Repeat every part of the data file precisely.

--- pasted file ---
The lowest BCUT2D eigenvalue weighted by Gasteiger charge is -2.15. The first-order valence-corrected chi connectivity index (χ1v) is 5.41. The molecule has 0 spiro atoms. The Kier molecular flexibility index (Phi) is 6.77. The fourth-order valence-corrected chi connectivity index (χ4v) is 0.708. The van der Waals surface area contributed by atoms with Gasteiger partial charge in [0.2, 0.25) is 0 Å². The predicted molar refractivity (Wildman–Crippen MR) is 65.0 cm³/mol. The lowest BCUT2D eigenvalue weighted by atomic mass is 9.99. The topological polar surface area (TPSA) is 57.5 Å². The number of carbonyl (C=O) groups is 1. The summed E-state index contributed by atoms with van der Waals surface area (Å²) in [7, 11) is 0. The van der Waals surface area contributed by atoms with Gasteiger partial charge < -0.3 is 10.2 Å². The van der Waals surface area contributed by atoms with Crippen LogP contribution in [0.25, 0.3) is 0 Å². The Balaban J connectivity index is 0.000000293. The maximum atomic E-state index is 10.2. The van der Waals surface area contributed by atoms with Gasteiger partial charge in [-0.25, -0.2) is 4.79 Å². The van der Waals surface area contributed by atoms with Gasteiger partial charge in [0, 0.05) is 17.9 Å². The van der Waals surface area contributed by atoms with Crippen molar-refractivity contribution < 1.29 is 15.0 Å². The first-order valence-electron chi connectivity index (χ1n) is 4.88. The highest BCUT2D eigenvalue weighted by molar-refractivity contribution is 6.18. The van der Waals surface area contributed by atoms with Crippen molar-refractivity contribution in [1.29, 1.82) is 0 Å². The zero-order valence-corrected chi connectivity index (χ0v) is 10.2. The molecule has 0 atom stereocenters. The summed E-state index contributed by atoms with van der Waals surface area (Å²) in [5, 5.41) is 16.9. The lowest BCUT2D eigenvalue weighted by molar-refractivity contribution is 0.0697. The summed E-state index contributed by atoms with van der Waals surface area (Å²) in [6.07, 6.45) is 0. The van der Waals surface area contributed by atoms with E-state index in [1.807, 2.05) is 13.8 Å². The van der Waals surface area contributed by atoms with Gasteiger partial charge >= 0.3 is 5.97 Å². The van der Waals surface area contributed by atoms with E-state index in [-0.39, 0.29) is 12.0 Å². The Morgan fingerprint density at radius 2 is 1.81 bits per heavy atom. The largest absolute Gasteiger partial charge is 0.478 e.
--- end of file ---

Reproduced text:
The lowest BCUT2D eigenvalue weighted by Gasteiger charge is -2.15. The first-order valence-corrected chi connectivity index (χ1v) is 5.41. The molecule has 0 spiro atoms. The Kier molecular flexibility index (Phi) is 6.77. The fourth-order valence-corrected chi connectivity index (χ4v) is 0.708. The van der Waals surface area contributed by atoms with Gasteiger partial charge in [0.2, 0.25) is 0 Å². The predicted molar refractivity (Wildman–Crippen MR) is 65.0 cm³/mol. The lowest BCUT2D eigenvalue weighted by atomic mass is 9.99. The topological polar surface area (TPSA) is 57.5 Å². The number of carbonyl (C=O) groups is 1. The summed E-state index contributed by atoms with van der Waals surface area (Å²) in [7, 11) is 0. The van der Waals surface area contributed by atoms with Gasteiger partial charge < -0.3 is 10.2 Å². The van der Waals surface area contributed by atoms with Crippen LogP contribution in [0.25, 0.3) is 0 Å². The Balaban J connectivity index is 0.000000293. The maximum atomic E-state index is 10.2. The van der Waals surface area contributed by atoms with Gasteiger partial charge in [-0.25, -0.2) is 4.79 Å². The van der Waals surface area contributed by atoms with Gasteiger partial charge in [0, 0.05) is 17.9 Å². The van der Waals surface area contributed by atoms with Crippen molar-refractivity contribution < 1.29 is 15.0 Å². The first-order valence-electron chi connectivity index (χ1n) is 4.88. The highest BCUT2D eigenvalue weighted by molar-refractivity contribution is 6.18. The van der Waals surface area contributed by atoms with Crippen molar-refractivity contribution in [1.29, 1.82) is 0 Å². The zero-order valence-corrected chi connectivity index (χ0v) is 10.2. The molecule has 0 atom stereocenters. The summed E-state index contributed by atoms with van der Waals surface area (Å²) in [5, 5.41) is 16.9. The lowest BCUT2D eigenvalue weighted by molar-refractivity contribution is 0.0697. The summed E-state index contributed by atoms with van der Waals surface area (Å²) in [6.07, 6.45) is 0. The van der Waals surface area contributed by atoms with E-state index in [1.807, 2.05) is 13.8 Å². The van der Waals surface area contributed by atoms with Gasteiger partial charge >= 0.3 is 5.97 Å². The van der Waals surface area contributed by atoms with E-state index in [-0.39, 0.29) is 12.0 Å². The Morgan fingerprint density at radius 2 is 1.81 bits per heavy atom. The largest absolute Gasteiger partial charge is 0.478 e.